Technically, yes. New Jersey recognizes five different forms of shoplifting:
- Purposefully Taking Merchandise
- Concealment of Merchandise
- Altering or Transferring a Price Tag
- Transferring Merchandise to Another Container
- Under-Ringing of Merchandise
This means that in any of these five scenarios, whether you walk out of the store with merchandise or not, you can be charged with and convicted of shoplifting.
What Happens if I Accidentally Walked Out of the Store With an Item?
In this situation, it would not be shoplifting. Since all five recognized modes of shoplifting involve some level of intent to deprive the owner of either the property or the value of the property, simply forgetting that you had an item in your hands cannot truly count. However, if the surrounding circumstances indicated that you had intent, you may end up facing charges (e.g. realizing you had the goods, but not walking back into the store to return them). The upshot of this is when an innocent person accidentally walks out of the store with something he did not even intend to walk out with and is apprehended by security officers. In a case like this, we may feel as though we must prove our innocence more so than relying on the phrase “innocent until proven guilty.” Therefore, to avoid even this situation, make sure that you are ever-cognizant of what you have in your hands when you leave a store.
What happens if I get caught shoplifting and they let me go?
There are several possible reasons why a store would let someone go without asking him/her to sign papers or turning the accused over to the police. One is that the manager or owner simply doesn’t want the hassle. Another is that the store already has the accused’s information, in which case it could choose to send a summons in the mail.
Regardless of the reason, a person should never admit to shoplifting, even to friends and family members, as this information could be later used against him/her in a trial or civil case.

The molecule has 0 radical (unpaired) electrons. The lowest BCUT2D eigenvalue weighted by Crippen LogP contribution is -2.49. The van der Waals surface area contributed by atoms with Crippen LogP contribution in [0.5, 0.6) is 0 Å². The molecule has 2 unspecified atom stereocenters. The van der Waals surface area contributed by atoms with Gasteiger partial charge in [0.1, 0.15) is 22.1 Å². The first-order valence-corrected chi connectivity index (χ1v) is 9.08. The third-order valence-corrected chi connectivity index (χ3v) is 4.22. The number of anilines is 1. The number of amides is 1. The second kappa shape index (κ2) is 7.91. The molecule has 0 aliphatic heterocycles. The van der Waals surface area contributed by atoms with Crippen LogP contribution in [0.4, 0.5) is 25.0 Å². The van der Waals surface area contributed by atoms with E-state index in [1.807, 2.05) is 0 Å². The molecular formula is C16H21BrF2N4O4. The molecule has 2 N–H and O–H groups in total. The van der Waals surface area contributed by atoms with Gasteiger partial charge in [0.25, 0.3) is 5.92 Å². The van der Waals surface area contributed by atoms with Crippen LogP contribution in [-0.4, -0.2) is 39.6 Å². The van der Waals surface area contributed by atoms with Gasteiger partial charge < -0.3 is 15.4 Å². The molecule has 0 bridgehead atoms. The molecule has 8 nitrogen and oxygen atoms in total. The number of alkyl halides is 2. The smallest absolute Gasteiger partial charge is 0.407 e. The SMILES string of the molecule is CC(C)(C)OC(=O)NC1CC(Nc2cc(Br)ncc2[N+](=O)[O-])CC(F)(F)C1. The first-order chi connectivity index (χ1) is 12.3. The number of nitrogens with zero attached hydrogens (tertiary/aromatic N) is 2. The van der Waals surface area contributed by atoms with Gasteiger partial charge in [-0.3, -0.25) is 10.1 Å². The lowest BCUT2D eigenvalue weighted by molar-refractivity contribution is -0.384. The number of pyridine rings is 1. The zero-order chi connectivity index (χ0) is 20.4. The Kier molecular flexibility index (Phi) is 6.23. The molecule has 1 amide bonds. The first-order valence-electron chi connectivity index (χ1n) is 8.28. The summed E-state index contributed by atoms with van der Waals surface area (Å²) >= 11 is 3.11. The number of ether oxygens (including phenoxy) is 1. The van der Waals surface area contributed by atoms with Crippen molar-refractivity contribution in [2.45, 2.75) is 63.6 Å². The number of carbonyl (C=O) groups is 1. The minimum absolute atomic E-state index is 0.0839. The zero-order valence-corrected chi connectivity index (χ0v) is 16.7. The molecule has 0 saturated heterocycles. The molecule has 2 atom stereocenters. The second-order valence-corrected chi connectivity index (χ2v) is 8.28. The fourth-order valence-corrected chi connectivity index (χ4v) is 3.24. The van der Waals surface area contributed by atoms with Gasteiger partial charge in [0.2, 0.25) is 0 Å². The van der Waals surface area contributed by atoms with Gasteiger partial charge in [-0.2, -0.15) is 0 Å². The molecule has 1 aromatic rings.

What is the statute of limitations for shoplifting?
The statute of limitations to charge someone with shoplifting depends on the value of goods in question. Shoplifting of goods valued at under $200 is a disorderly persons offense, so the statute of limitations is one year from discovery of the offense. Shoplifting goods valued at more than $200 is an indictable offense (felony), and as such the statute of limitations is five years. Check out our page on New Jersey statutes of limitation for more information.
I received a civil demand letter after shoplifting. Do I have to pay this?
Most likely. Large department stores (Target, WalMart, Kohl’s, etc.) sometimes send letters to accused shoplifters demanding money “or else” charges will be pressed. This letter is legal and the store is entitled to recoup the loss of any shoplifted goods, as well as damages associated with the loss (although those can sometimes be difficult to prove) and a civil penalty. However, a person should never just pay the amount requested without first speaking to an attorney. An attorney may be able to negotiate the amount or determine that a person would be better off fighting the charges in court. The bottom line: Do not respond to this letter without speaking to an attorney.
Can I get my New Jersey shoplifting conviction expunged?
Shoplifting expungement eligibility in New Jersey depends on a variety of factors. Shoplifting is an expungable offense. A person who has not already filed for an expungement or who has not been convicted of more than one indictable offense (felony) is likely to be eligible. Read our New Jersey expungements page for more information and then call one of our expungement attorneys to discuss the details of your case.